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In healthy men and women, urine does not contain any blood that can be seen with the eye, called "gross blood," nor does it contain red blood cells that can be discovered with the aid of a microscope. The discovery of either gross or microscopic blood in urine is a sure indication of the need to examine and evaluate the patient to discover the cause of this abnormality. The conditions that can lead to either gross or microscopic blood in the urine are many and varied. In adults, a careful history to describe the details of the bloody urine, a physical examination and laboratory studies are the first step in unearthing the cause. Imaging with x-rays, ultrasound, CAT/MRI scans are the next step and will usually discover the cause. In adult women, infection of the bladder or kidneys, urinary stones, and tumors of the urinary bladder, kidneys are the most common causes. In adult men, enlargement and/or infection of the prostate, bladder infection and...
Normal values are between 1.020 to 1.028.
Note: Normal value ranges may vary slightly among different laboratories. Talk to your doctor about the meaning of your specific test results.
What abnormal results mean
Increased urine specific gravity may be due to:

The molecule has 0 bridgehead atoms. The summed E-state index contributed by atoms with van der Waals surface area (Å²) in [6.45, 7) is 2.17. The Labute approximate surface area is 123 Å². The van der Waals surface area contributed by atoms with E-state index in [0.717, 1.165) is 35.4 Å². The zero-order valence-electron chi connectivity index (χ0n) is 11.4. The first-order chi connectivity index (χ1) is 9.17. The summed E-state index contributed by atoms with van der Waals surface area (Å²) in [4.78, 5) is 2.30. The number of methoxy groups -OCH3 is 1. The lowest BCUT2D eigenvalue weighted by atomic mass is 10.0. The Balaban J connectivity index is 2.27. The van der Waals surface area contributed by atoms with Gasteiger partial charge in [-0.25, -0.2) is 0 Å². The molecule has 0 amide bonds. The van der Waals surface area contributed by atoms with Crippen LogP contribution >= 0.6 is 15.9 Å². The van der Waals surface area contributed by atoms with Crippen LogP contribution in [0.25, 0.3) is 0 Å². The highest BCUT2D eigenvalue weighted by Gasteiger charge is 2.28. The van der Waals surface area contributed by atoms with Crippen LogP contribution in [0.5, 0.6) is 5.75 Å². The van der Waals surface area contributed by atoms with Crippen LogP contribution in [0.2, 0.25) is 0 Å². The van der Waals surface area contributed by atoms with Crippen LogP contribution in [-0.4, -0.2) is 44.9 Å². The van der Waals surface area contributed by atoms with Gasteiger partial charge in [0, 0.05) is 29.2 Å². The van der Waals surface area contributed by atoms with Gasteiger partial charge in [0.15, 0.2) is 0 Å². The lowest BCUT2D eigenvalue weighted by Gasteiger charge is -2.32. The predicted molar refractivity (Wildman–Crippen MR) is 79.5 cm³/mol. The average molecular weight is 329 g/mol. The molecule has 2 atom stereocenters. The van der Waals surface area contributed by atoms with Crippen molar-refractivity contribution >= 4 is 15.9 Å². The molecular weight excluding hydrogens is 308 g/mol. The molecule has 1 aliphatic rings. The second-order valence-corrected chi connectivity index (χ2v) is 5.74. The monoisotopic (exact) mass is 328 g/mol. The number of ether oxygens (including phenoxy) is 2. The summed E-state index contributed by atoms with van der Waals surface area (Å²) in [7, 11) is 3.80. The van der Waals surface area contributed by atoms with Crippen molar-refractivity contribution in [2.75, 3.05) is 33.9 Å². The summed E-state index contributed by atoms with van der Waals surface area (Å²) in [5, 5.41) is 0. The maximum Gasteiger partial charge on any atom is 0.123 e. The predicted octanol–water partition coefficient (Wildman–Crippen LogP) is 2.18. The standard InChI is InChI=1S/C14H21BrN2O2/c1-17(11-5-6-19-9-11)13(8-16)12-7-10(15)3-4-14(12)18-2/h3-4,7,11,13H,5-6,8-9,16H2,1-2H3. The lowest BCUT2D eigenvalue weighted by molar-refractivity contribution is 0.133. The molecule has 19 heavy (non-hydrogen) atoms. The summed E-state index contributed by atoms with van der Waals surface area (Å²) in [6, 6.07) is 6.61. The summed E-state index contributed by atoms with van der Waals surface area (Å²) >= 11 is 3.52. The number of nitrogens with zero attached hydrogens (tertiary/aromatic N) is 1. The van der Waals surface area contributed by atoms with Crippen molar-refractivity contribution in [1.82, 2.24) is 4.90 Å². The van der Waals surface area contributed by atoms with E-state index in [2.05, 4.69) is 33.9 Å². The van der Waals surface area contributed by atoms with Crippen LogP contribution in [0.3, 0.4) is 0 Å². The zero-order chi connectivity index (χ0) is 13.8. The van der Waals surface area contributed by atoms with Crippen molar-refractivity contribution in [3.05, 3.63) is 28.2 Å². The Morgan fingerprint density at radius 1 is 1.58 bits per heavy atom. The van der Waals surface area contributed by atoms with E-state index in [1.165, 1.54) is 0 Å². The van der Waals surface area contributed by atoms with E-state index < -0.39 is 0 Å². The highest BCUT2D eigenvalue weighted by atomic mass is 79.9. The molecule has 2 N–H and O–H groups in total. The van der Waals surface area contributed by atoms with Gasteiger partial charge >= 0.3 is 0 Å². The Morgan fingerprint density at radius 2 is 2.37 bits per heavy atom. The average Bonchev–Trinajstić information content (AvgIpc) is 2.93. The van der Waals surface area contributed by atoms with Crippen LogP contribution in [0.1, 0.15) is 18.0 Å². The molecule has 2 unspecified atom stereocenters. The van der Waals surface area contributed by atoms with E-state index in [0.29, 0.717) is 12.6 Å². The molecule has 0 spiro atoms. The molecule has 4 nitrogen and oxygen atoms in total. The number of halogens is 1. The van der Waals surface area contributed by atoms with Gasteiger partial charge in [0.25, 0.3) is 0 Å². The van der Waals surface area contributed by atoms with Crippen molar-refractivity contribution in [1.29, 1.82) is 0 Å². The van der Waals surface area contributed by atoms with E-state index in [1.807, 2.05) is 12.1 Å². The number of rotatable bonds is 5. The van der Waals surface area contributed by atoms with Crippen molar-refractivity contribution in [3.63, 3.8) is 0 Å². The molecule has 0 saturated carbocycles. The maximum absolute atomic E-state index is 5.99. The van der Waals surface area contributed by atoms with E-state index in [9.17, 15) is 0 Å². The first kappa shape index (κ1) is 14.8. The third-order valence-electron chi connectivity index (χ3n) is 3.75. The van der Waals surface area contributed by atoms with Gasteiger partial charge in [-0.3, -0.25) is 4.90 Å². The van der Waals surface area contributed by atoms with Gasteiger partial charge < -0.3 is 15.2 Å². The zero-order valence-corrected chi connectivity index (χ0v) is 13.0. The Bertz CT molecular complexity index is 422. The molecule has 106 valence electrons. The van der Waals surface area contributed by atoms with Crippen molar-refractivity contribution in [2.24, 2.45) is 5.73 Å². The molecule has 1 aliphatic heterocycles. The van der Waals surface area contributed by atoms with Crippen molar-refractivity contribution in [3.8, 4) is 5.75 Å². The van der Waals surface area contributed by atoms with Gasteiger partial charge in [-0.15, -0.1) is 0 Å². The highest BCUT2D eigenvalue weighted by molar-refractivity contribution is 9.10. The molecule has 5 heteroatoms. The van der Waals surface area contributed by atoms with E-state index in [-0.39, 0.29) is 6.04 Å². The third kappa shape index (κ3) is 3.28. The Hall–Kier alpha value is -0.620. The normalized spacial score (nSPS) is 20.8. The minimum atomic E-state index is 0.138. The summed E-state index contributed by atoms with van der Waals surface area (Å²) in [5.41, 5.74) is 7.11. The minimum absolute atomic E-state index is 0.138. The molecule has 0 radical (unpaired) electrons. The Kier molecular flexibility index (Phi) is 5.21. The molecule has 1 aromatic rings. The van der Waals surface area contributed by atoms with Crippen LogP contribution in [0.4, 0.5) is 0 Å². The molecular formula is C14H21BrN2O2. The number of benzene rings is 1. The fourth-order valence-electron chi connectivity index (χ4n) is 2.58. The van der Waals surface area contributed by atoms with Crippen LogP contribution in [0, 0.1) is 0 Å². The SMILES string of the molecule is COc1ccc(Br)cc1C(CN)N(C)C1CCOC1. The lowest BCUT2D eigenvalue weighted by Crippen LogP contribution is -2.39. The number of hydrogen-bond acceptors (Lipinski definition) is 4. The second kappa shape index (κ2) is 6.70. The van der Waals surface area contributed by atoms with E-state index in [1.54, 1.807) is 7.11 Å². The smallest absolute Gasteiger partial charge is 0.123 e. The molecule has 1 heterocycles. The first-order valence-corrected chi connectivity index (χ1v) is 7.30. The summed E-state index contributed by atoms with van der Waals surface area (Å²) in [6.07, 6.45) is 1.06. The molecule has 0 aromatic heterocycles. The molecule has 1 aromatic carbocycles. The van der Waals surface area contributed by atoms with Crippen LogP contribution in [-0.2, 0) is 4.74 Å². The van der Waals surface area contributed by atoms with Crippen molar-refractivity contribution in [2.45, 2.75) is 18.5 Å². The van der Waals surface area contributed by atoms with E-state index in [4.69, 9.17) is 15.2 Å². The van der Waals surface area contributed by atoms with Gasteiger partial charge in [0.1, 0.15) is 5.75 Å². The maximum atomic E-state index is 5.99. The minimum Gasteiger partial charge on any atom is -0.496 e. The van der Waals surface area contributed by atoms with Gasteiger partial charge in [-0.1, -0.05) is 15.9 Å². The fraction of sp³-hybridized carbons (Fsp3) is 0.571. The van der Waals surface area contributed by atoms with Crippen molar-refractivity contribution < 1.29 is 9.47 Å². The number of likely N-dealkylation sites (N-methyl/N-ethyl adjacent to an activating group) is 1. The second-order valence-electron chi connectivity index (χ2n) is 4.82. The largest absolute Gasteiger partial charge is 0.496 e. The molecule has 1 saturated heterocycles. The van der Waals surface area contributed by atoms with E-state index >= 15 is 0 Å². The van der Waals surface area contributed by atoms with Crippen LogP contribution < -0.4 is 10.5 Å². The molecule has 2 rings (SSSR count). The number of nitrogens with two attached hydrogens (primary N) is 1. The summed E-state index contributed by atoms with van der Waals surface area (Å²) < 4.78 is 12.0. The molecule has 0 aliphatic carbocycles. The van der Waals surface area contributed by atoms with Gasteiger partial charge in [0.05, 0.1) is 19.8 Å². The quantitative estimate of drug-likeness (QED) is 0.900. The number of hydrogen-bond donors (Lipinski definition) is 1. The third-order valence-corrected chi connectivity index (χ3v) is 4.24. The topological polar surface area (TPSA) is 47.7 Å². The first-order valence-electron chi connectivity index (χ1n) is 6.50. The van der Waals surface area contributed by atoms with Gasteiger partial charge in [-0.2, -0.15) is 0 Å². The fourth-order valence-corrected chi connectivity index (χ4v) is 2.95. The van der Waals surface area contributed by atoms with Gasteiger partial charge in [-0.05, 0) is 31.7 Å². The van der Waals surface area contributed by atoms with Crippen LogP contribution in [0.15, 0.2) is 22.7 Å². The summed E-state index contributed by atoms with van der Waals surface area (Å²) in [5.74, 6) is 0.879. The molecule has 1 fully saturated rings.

Addison's disease (rare)
Diarrhea that causes dehydration
(related to decreased blood flow to the kidneys)
Renal arterial stenosis
Syndrome of inappropriate antidiuretic hormone secretion ( SIADH )
Decreased urine specific gravity may be due to:
Aldosteronism (very rare)
Excessive fluid intake
Diabetes insipidus - central
Diabetes insipidus - nephrogenic
Renal tubular necrosis
Severe kidney infection (pyelonephritis)
Additional conditions under whi...
RF. ESR. Anti-CCP. ANA. CPR. No, these aren’t codes used by secret agents to communicate their missions. They’re names of blood tests used in diagnosing and managing rheumatoid arthritis. When you’re new to this disease, they can seem as mysterious and impenetrable as a secret language. What do they measure? What do the numbers mean? What’s normal, what isn’t? This post is all about demystifying RA blood tests .
RA Blood Tests
There are a number of blood tests that can be used when doctors are trying to find out if you have RA, as well as indicators of how the disease is managed. Some of the most common blood tests are:
Rheumatoid Factor (RF) . RF is a type of antibody that may be associated with inflammation. This is usually one of the first tests your family doctor will order if they suspect you might have inflammatory arthritis. However, it’s important to know that 20-30 percent of people with RA are negative for RF (also called seron...
You should know
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